Mind you, the picture itself isn’t a hoax! It’s just a computer generated image probably meant to represent a real scene. But it got spread around the net, and before you know it people think it’s real.
I’ll note that I love that people think images like this are so beautiful and interesting that they pass them around and get a sense of wonder from them. But it bugs me that it’s possible that an unreal picture gets treated as real. In this case there’s no harm done, but it’s not hard to imagine a case where a forged image showing something damaging to someone’s reputation gets treated as real and spreads like wildfire. It’s happened before, many times.
The problem here is that people pass it from one place to another without attribution, without a link to the original source (usually it’s linked to the place they got it from, one link down the line in a very long chain). In this case, I searched for a while and still have no idea where the original for this came from. It got picked up wholesale from blog to blog and Tumblr to Tumblr so rapidly that the pedigree of it got lost. Maybe someone more patient than me can find the source.
I’ve been fooled on Twitter by fake posts before, too. Everyone has at some point. I’m just glad to be able to interject a little dose of reality in this case.
And remember: we have actual, real, amazing, breath-taking images coming from Mars right now. And the fact that they are real, and mean we have a presence on another world, is far more moving and stirring than any fake could ever be.
* I’ll note that the color of the landscape in the picture does look similar to that from the old Viking images of Mars from the 1970s. The color of those images was probably too saturated when displayed, in my opinion; getting the color right in those old shots was actually fairly tough.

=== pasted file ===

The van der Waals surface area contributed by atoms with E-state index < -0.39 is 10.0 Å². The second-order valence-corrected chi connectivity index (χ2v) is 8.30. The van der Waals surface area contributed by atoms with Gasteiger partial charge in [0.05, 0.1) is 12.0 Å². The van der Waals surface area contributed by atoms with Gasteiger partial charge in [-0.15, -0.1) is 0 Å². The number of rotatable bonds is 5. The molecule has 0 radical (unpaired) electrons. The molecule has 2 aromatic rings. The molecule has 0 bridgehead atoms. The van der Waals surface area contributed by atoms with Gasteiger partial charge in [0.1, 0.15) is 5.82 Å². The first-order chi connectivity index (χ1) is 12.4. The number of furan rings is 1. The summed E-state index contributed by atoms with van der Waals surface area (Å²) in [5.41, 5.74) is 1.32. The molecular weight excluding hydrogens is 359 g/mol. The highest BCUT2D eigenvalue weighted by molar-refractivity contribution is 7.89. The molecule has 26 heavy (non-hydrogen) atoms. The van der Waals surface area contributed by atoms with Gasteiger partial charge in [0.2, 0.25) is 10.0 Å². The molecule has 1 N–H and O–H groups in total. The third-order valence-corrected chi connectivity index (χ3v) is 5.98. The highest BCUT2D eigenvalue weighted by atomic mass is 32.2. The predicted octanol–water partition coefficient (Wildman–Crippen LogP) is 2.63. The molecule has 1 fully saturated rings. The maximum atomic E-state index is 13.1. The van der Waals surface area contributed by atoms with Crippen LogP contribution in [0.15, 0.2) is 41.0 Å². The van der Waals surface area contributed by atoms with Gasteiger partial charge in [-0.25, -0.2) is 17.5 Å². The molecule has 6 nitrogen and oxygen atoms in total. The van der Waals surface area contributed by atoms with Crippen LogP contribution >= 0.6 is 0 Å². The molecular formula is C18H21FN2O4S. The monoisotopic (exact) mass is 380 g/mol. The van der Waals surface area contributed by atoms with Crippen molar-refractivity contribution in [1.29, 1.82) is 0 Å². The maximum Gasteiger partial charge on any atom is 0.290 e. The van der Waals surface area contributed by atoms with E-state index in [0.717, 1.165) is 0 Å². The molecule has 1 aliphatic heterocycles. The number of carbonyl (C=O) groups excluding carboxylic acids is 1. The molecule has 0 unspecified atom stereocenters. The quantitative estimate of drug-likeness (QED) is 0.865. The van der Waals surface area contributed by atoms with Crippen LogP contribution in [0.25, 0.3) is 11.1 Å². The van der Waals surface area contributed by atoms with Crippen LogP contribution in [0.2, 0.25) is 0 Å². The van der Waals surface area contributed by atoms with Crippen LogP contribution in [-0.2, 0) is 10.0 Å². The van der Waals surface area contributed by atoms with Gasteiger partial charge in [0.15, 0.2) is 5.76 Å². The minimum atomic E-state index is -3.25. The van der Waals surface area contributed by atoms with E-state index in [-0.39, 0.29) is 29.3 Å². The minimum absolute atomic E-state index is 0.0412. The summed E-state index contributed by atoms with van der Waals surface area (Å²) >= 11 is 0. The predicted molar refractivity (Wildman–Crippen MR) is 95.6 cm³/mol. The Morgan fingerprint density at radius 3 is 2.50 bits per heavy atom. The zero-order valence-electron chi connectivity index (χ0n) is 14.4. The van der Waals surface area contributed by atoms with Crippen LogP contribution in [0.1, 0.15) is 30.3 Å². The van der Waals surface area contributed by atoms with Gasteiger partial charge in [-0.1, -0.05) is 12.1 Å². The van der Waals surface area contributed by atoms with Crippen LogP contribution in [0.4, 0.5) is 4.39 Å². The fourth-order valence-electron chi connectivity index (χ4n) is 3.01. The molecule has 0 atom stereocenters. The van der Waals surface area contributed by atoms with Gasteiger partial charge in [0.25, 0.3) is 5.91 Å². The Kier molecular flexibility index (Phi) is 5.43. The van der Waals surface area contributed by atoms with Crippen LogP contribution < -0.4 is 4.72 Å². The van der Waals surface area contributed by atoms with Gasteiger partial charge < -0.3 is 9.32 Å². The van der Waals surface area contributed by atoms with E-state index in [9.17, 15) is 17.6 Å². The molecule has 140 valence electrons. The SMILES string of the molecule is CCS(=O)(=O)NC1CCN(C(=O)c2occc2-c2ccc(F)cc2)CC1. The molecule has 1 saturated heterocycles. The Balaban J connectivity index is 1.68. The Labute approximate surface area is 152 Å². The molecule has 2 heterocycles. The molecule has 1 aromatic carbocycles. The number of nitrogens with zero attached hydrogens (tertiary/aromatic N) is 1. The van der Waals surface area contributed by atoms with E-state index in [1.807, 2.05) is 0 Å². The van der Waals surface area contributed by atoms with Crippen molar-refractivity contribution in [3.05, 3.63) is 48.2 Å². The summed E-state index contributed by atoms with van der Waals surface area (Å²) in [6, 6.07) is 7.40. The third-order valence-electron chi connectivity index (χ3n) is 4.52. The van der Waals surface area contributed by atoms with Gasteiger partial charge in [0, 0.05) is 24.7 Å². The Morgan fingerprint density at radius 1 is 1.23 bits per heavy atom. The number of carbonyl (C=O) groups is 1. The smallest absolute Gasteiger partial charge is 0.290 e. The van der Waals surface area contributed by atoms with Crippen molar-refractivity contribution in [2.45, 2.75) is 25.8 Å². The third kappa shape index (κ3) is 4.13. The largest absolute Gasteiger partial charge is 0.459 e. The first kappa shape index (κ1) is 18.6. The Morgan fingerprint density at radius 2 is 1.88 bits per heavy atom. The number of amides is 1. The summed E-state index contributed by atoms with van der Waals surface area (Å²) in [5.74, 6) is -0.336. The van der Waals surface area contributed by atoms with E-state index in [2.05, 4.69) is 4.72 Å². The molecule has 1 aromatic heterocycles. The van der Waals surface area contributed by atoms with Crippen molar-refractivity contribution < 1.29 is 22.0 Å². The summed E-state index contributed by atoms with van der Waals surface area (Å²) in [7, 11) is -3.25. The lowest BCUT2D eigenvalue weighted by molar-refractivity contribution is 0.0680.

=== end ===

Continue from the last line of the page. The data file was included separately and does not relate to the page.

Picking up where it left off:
- An unreal picture of sunset at the north pole
- A fake and a real view of the solar eclipse… FROM SPACE!
- NASA FAKED A SHUTTLE IMAGE!!!!! (a joke post I put up that some folks took seriously; see the followup post for more silliness)
- Holy UFO hoax!
- Latvian meteorite impact: fake
Because why not, I have two more Venus Transit shots to show you. Well, one picture and one quick time lapse video. I know it’s been a couple of weeks since the transit, but since today is the solstice, what the heck. And these are really special.
The first is a picture taken by friend-of-the-blog Babak Tafreshi, who founded and directs the wonderful project The World at Night, which shows people how lovely our skies are. He took several shots of the transit from Norway and put them together into this gorgeous composite photo:
[Click to ensolarnate, and you really need to; I had to shrink it quite a bit to fit the width of the blog.]
I love this shot, because…. he took it at midnight! From northern Norway in June the Sun doesn’t set; it skims the horizon at midnight, circling nearly parallel to it for a time. This coincided with the transit, making this one of the single most interesting sequences of the transit I’ve seen. I also like how the Sun went behind a hill there on the right, with Venus and a sunspot still peeking over the edge. Babak says he’s working on a time lapse video of the event too. [This picture was also on today's APOD.]
Speaking of which, the second transit shot is a time lapse video sent to me by Mark Ellis (who took the pink aurora picture I posted yesterday). He took this sequence in Minneapolis as Venus crossed the Sun’s face:
Short, but neat! I also like the music; it was written by Mark’s son Ryan. It fits the feel of the video very well.
I love these time lapse videos of the transit. The Sun is setting due to the Earth spinning on its axis, and Venus transiting the Sun due to its orbital geometry combined with our own. I like to picture all that motion in my head as I watch Venus silhouetted on the setting Sun, imagining myself affixed to a spinning world whirling around a star with other attendant worlds, all of us in a constant and complicated dance, moving to the tune of gravity.